Skype Saga Turns Out To Be Clever Negotiation

Last Updated Nov 6, 2009 1:59 PM EST

For some time it's been clear that eBay needed to dump Skype, the VoIP service for which it paid $2.75 billion in an acquisition that made no sense then and seemed even crazier as time went on. So little surprise when eBay announced a deal in September. But there was a fly in the ointment: the original owners of Skype, who held key technology that the company only licensed, weren't happy with eBay's use of the service's source code, and so filed a big copyright suit. Now it turns out that the entire procedure was one of the more clever bits of negotiation you might find in high tech.

Skype founders Niklas Zennström and Janus Friis had maintained control over the fundamental technology that Skype used, creating a company called Joltid to manage the licensing. For eBay to have acquired Skype without owning the technologies that drove the systems was incredibly stupid. As I wrote back in September:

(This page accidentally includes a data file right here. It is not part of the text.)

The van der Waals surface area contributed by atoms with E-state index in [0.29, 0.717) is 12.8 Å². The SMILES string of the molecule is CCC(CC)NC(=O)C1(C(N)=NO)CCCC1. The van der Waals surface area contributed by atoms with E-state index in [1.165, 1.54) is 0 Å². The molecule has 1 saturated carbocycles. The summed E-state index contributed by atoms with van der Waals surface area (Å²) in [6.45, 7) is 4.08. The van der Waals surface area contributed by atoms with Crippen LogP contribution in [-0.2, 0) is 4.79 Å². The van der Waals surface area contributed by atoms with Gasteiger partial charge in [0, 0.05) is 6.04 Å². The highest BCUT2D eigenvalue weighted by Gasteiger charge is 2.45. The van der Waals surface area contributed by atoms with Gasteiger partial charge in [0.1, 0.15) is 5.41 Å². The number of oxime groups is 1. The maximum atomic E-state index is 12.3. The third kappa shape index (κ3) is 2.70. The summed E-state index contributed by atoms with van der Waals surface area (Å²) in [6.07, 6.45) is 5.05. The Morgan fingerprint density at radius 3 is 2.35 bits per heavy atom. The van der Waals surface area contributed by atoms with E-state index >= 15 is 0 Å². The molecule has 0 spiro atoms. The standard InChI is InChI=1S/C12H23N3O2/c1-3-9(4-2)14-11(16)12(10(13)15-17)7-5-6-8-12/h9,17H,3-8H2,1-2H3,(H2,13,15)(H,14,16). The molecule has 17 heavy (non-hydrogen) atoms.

Skype has noted in SEC filings that it "is confident in its legal position," but, really, what high tech company acquires another for a customer base and product line and then agrees to license, not to own, some of the technology that it key to the operations? You'd have to be nuts. I don't care how airtight the license seems to be. This is presumably one of those "key competency" issues. How can you let that sitting in the vault of another company?
Now it appears that Messrs Zennstrom and Friis were simply far smarter than the crew at eBay. As the latter's management team drooled over the idea of a big win through acquisition, the founders, who were now billionaires, created an additional deal annuity.

The proof is in the outcome: Zennström and Friis make an investment and take a 14 percent stake in the spun-off entity. In return, the duo drops legal action and provides the rights that any intelligent high tech legal or management team should have insisted on in the first place. Congratulations to the two individuals for a game well-played, and a shake of the head at all who blundered so incredibly.

Image via stock.xchng user lusi, site standard license.

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    Erik Sherman is a widely published writer and editor who also does select ghosting and corporate work. The views expressed in this column belong to Sherman and do not represent the views of CBS Interactive. Follow him on Twitter at @ErikSherman or on Facebook.